In our defense, we did return to the same restaurant later. We apologized profusely to the waiter and to the chef, who came out to serve us personally, and we walked away with new friends.

 

 

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Bastille Day in Carcassonne

Bastille Day in Carcassonne

 

Bastille Day in Carcassone

Bastille Day in Carcassone

 

Leaving the fireworks display along with thousands of sightseers, and after our “make-up” dinner, this was what was waiting for us at our AirBNB apartment.

 

Quite bizarre. Along with the circular kingsized bed and “unique” lighting, our apartment had a jacuzzi in the corner of the bedroom.  All opened into the living area.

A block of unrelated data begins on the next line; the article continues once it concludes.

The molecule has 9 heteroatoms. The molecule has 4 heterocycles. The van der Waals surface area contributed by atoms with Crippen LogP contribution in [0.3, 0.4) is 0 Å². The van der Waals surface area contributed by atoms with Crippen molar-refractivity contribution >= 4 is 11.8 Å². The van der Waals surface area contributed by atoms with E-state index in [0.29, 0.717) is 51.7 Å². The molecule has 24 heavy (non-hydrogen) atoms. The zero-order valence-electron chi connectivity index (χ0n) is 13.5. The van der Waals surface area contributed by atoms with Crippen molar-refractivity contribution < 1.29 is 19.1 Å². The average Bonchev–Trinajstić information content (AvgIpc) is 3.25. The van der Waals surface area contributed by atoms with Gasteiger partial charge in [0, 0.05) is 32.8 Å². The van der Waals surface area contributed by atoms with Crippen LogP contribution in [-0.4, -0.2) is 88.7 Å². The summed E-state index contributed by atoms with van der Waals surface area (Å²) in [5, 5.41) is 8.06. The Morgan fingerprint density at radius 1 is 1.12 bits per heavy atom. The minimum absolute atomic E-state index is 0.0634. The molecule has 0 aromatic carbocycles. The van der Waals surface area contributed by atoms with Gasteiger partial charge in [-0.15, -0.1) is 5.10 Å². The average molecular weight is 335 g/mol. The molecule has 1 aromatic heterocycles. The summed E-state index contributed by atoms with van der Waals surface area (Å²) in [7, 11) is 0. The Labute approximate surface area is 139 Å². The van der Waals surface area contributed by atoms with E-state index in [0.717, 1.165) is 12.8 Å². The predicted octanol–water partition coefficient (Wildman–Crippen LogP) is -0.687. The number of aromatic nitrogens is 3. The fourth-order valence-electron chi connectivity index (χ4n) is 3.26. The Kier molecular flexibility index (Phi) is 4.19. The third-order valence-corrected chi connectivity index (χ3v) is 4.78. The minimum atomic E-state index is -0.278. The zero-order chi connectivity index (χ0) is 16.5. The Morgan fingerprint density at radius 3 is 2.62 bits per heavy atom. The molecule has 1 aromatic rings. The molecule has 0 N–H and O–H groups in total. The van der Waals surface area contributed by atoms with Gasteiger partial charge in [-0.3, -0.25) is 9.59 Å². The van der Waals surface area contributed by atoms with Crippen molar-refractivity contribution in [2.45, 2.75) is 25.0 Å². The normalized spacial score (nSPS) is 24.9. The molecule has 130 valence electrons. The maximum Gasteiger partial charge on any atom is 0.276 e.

Ok, we knew it was going to be “unusual” accommodations from the AirBNB description “formerly a bar and restaurant.” We, however, were not quite expecting all this …

 

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Happily, we found that the apartment was only steps away from the bridge where the crowds gathered for the Bastille Day fireworks. McKenna thought the setup was a blast. Her mom and I were amused. It was only a one night stay.

The next day we walked from the town into to the historic walled city.

Carcassonne looks like this to a 10-year old

A little of this …

 

A lot of this

 

One happy camper …

In the toy store

In the toy store

 

 

Crepes with chocolate for dessert

Crepes with chocolate for dessert

 

 

If a 10-year old is happy, Momma is happy.